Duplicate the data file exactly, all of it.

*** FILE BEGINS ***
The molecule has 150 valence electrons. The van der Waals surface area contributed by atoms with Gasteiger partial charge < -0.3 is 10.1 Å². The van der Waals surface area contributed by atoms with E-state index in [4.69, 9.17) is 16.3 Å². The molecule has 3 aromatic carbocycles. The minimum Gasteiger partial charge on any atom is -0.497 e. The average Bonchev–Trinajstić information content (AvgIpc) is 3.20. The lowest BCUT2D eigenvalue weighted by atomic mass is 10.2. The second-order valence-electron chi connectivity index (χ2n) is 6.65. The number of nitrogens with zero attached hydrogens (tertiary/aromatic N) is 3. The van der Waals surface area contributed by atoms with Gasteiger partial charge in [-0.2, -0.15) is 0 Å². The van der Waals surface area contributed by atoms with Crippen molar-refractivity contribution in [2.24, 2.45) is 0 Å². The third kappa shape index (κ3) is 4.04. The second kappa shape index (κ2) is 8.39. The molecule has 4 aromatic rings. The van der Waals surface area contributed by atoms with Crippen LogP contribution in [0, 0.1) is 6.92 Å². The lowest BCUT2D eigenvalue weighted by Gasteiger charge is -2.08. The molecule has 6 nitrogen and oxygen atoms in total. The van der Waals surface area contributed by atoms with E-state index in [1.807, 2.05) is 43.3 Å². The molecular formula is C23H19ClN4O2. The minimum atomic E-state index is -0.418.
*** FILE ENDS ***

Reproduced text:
The molecule has 150 valence electrons. The van der Waals surface area contributed by atoms with Gasteiger partial charge < -0.3 is 10.1 Å². The van der Waals surface area contributed by atoms with E-state index in [4.69, 9.17) is 16.3 Å². The molecule has 3 aromatic carbocycles. The minimum Gasteiger partial charge on any atom is -0.497 e. The average Bonchev–Trinajstić information content (AvgIpc) is 3.20. The lowest BCUT2D eigenvalue weighted by atomic mass is 10.2. The second-order valence-electron chi connectivity index (χ2n) is 6.65. The number of nitrogens with zero attached hydrogens (tertiary/aromatic N) is 3. The van der Waals surface area contributed by atoms with Gasteiger partial charge in [-0.2, -0.15) is 0 Å². The van der Waals surface area contributed by atoms with Crippen molar-refractivity contribution in [2.24, 2.45) is 0 Å². The third kappa shape index (κ3) is 4.04. The second kappa shape index (κ2) is 8.39. The molecule has 4 aromatic rings. The van der Waals surface area contributed by atoms with Crippen LogP contribution in [0, 0.1) is 6.92 Å². The lowest BCUT2D eigenvalue weighted by Gasteiger charge is -2.08. The molecule has 6 nitrogen and oxygen atoms in total. The van der Waals surface area contributed by atoms with E-state index in [1.807, 2.05) is 43.3 Å². The molecular formula is C23H19ClN4O2. The minimum atomic E-state index is -0.418.